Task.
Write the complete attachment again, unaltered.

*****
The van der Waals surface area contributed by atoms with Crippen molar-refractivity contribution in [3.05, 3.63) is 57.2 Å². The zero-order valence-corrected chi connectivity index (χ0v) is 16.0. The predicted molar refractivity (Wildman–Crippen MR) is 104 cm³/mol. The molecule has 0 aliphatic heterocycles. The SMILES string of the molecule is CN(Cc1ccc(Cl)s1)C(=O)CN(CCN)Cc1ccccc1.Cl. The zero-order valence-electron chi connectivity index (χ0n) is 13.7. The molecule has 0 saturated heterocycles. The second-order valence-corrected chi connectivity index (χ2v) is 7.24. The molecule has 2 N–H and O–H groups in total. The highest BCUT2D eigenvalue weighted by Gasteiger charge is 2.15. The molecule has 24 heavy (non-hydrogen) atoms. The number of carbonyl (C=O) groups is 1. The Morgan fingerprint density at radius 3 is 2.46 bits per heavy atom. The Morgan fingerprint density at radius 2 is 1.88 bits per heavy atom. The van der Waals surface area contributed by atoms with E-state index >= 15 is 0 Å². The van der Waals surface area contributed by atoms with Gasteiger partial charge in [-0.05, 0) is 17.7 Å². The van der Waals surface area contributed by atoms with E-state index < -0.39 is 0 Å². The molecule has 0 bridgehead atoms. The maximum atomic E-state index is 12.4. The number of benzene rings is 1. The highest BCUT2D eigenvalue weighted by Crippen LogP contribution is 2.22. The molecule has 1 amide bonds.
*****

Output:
The van der Waals surface area contributed by atoms with Crippen molar-refractivity contribution in [3.05, 3.63) is 57.2 Å². The zero-order valence-corrected chi connectivity index (χ0v) is 16.0. The predicted molar refractivity (Wildman–Crippen MR) is 104 cm³/mol. The molecule has 0 aliphatic heterocycles. The SMILES string of the molecule is CN(Cc1ccc(Cl)s1)C(=O)CN(CCN)Cc1ccccc1.Cl. The zero-order valence-electron chi connectivity index (χ0n) is 13.7. The molecule has 0 saturated heterocycles. The second-order valence-corrected chi connectivity index (χ2v) is 7.24. The molecule has 2 N–H and O–H groups in total. The highest BCUT2D eigenvalue weighted by Gasteiger charge is 2.15. The molecule has 24 heavy (non-hydrogen) atoms. The number of carbonyl (C=O) groups is 1. The Morgan fingerprint density at radius 3 is 2.46 bits per heavy atom. The Morgan fingerprint density at radius 2 is 1.88 bits per heavy atom. The van der Waals surface area contributed by atoms with E-state index >= 15 is 0 Å². The van der Waals surface area contributed by atoms with Gasteiger partial charge in [-0.05, 0) is 17.7 Å². The van der Waals surface area contributed by atoms with E-state index < -0.39 is 0 Å². The molecule has 0 bridgehead atoms. The maximum atomic E-state index is 12.4. The number of benzene rings is 1. The highest BCUT2D eigenvalue weighted by Crippen LogP contribution is 2.22. The molecule has 1 amide bonds.